August 2017 / Kim Andreas Kessler, Academic Trainee, Quality Assurance and Poverty Reduction Section, Swiss Agency for Development and Cooperation (SDC)
Power analysis is well established in twenty-first century development work. Power operates at different levels (local, national, global) and appears in different forms. While most development practitioners are familiar with visible and hidden power, invisible power is much less known. This knowledge gap can be attributed to the nature of invisible power itself:
Many argue that ‘invisible power’ shapes the way people understand and act upon development issues.
What is Invisible Power?People tend to adopt dominant language, values and behavioural norms through invisible power. For people living in poverty, invisible power can therefore lead to the acceptance of an unjust or unequal status quo as a ‘normal’ practice.
In other words, the internalisation of language, values or norms can shape people’s awareness and ultimate understanding of policies and legal rights. This may prevent people living in poverty from realizing or fight for their rights. The same mechanism operates for powerful elites, who are able to reproduce certain norms, prejudices or ideologies through invisible power in order to maintain their powerful and favourable positions.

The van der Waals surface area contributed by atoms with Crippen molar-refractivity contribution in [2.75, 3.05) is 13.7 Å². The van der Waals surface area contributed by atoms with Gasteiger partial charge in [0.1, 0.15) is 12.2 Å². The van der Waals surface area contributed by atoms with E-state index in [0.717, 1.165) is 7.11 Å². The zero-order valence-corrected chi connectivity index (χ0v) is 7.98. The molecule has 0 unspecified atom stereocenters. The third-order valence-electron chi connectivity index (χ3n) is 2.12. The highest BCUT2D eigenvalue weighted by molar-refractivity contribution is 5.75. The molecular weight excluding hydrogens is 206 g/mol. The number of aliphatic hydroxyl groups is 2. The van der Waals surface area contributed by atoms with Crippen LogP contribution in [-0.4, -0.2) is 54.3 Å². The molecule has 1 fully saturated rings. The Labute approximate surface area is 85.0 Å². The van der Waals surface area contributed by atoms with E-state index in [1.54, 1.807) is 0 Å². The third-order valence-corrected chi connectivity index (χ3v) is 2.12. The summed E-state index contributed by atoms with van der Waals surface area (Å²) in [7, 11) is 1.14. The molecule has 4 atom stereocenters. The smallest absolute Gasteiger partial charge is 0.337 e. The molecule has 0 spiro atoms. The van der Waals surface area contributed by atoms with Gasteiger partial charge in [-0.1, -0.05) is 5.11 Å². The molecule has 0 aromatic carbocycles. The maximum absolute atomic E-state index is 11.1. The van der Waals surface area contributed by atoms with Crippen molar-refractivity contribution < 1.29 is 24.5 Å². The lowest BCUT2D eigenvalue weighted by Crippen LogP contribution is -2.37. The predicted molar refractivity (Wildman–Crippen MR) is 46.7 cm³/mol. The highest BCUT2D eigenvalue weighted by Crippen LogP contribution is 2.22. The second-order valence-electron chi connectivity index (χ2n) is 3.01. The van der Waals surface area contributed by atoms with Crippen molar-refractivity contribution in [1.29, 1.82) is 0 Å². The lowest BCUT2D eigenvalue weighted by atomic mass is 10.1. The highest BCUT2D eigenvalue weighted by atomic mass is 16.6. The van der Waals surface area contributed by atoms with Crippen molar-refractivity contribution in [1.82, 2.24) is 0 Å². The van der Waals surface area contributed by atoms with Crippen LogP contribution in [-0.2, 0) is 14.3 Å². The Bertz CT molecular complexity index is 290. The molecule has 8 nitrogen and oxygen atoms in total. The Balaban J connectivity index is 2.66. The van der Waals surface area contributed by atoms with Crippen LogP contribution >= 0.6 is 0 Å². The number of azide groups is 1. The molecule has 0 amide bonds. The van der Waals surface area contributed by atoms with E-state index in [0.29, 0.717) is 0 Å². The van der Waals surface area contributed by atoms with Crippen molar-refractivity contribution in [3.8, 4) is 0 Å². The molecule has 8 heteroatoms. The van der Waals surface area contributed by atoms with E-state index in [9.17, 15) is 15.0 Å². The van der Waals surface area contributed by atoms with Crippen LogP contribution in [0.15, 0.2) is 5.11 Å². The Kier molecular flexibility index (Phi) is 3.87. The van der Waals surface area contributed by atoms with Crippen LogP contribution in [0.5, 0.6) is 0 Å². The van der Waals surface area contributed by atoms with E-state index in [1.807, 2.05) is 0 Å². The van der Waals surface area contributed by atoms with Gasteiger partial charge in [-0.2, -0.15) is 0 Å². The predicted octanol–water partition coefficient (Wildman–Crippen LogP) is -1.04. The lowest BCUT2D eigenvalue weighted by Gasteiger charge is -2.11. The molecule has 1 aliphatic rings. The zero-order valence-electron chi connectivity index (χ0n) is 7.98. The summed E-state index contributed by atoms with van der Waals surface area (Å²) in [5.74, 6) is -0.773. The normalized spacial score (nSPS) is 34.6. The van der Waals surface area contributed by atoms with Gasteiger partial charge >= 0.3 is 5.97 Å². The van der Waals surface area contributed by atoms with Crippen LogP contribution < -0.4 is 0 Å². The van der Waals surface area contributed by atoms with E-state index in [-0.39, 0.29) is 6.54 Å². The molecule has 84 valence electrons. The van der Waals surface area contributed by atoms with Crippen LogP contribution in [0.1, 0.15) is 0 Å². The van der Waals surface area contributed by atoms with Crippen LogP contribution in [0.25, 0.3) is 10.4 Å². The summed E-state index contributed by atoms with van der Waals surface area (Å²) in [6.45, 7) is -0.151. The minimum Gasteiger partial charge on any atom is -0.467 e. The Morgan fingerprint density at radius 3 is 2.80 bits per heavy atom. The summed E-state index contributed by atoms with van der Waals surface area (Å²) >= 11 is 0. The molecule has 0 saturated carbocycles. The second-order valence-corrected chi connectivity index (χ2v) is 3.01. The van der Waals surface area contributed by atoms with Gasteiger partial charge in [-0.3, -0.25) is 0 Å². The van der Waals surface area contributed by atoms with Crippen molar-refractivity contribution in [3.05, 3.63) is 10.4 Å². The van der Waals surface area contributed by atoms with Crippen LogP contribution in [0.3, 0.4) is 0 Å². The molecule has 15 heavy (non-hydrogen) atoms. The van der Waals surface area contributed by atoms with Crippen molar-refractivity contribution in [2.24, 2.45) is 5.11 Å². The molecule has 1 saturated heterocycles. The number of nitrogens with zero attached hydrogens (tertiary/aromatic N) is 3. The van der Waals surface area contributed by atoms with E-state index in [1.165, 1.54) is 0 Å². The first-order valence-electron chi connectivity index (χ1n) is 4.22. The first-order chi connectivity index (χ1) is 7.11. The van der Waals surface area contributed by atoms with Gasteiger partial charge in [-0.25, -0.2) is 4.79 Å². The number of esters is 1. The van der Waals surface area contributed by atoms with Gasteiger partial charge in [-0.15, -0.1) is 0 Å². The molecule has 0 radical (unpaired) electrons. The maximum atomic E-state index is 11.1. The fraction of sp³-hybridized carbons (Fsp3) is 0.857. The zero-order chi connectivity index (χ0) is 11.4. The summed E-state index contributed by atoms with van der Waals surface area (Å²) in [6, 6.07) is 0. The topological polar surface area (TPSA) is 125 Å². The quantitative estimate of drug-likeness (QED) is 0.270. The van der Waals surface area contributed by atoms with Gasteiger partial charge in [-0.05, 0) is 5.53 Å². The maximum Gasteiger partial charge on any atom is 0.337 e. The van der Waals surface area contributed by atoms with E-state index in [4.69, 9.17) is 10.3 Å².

Invisible Power in the Water Domain As part of the
Collaboration between the SDC QA/Poverty Reduction Section and the Institute of Development Studies, a session on invisible power was organised at the Water Team Days 2017 in Bern, Switzerland. The session introduced invisible power and reviewed different examples of water programmes/projects at global, regional, and local level from an invisible power perspective.
For more information on this session, please see:- Briefing Note- Reflective Report of the Session on Invisible Power- Blog on the Water Teams Days 2017 Sessions
Conclusion Invisible power can be translated into ‘power of the unquestioned’. In other words, an invisible power lens can explain why certain issues are not on development agendas and remain unchanged for a long time.
Practical ImplicationsOn the basis of the above, development agents should critically and constantly reflect how they contribute to the maintenance of the status quo and the perpetuation of norms instead of fostering change for the betterment of people’s lives. This can be realized by: